In 1175 the Freiherr von Weissenburg was first mentioned as a land holder and vassal of Duke Berthold IV of Zähringen. Whether they had a castle at this time is not recorded. When he assumed the title in 1259, Rudolf III of Weissenburg expanded and repaired Weissenburg Castle to its full size. Beginning in the 13th century, the Weissenburgs began to expand their Herrschaft. Around 1250 they added Wimmis to their territory, followed by Weissenau Castle in Unterseen and the villages of Rothenfluh and Balm a few years later. However, Rudolf III sought closer relations with the Habsburgs which made an enemy of the nearby town of Bern. In 1288 he lost a battle at Wimmis against Bern and the village was plundered. Ten years later he quarreled with the Habsburgs and the Counts of Neu-Kyburg and lost control over the Rothenfluh and Weissenau Castles. Then, in 1303, he fought Bern again, this time protecting Wimmis.
Rudolf's son, Johann the Elder, was able to continue expanding the family holdings, adding part of the Hasli valley, Oberhofen Castle and Unspunnen Castle. However, in 1334 he suffered a decisive defeat against Bern and was forced to acknowledge Bern as overlord over the castle and Herrschaft. When his son Johann the Younger died in 1368, the Weissenburg line died out and their estates were inherited by the Lords of Brandis. In the mid-15th century the Lords of Brandis sold all their land holdings in the Bernese Oberland including Weissenburg Castle to Bern. Under Bernese rule, Wimmis Castle became the administrative center of the Niedersimmental and Weissenburg was abandoned. Over the following centuries the castle walls were demolished to provide construction material for houses in the village.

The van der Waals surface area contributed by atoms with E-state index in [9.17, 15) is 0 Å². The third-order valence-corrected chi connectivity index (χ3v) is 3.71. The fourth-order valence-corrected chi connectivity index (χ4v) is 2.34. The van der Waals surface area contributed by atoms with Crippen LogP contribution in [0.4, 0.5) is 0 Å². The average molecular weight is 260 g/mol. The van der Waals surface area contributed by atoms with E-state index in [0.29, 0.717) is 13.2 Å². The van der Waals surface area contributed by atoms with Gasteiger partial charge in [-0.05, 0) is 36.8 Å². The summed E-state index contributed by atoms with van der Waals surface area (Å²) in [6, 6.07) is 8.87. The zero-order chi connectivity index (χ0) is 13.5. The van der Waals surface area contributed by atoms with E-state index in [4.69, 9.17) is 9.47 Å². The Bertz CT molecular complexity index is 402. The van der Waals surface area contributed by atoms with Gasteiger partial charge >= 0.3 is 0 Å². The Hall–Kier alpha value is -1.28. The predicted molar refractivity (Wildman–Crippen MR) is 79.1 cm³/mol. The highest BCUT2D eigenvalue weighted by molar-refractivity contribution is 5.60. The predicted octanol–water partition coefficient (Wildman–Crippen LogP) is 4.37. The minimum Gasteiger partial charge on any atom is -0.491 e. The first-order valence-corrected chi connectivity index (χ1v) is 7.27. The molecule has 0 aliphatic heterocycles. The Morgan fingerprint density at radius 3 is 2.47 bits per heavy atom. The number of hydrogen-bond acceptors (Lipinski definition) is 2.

The castle is located on a steep hill west of Weissenburg village near the confluence of the Bunsch stream and the Simme river. The castle is protected on three sides by the steep hill, while the gentler west side is guarded by a still visible ditch. Above the ditch portions of a round tower are still visible. The massive south wall and gate are still standing. East of the castle, the foundations of several small houses of the medieval town can be seen.References:
Easter Aquhorthies stone circle, located near Inverurie, is one of the best-preserved examples of a recumbent stone circle, and one of the few that still have their full complement of stones. It consists of a ring of nine stones, eight of which are grey granite and one red jasper. Two more grey granite stones flank a recumbent of red granite flecked with crystals and lines of quartz. The circle is particularly notable for its builders' use of polychromy in the stones, with the reddish ones situated on the SSW side and the grey ones opposite.
The placename Aquhorthies derives from a Scottish Gaelic word meaning 'field of prayer', and may indicate a 'long continuity of sanctity' between the Stone or Bronze Age circle builders and their much later Gaelic successors millennia later. The circle's surroundings were landscaped in the late 19th century, and it sits within a small fenced and walled enclosure. A stone dyke, known as a roundel, was built around the circle some time between 1847 and 1866–7.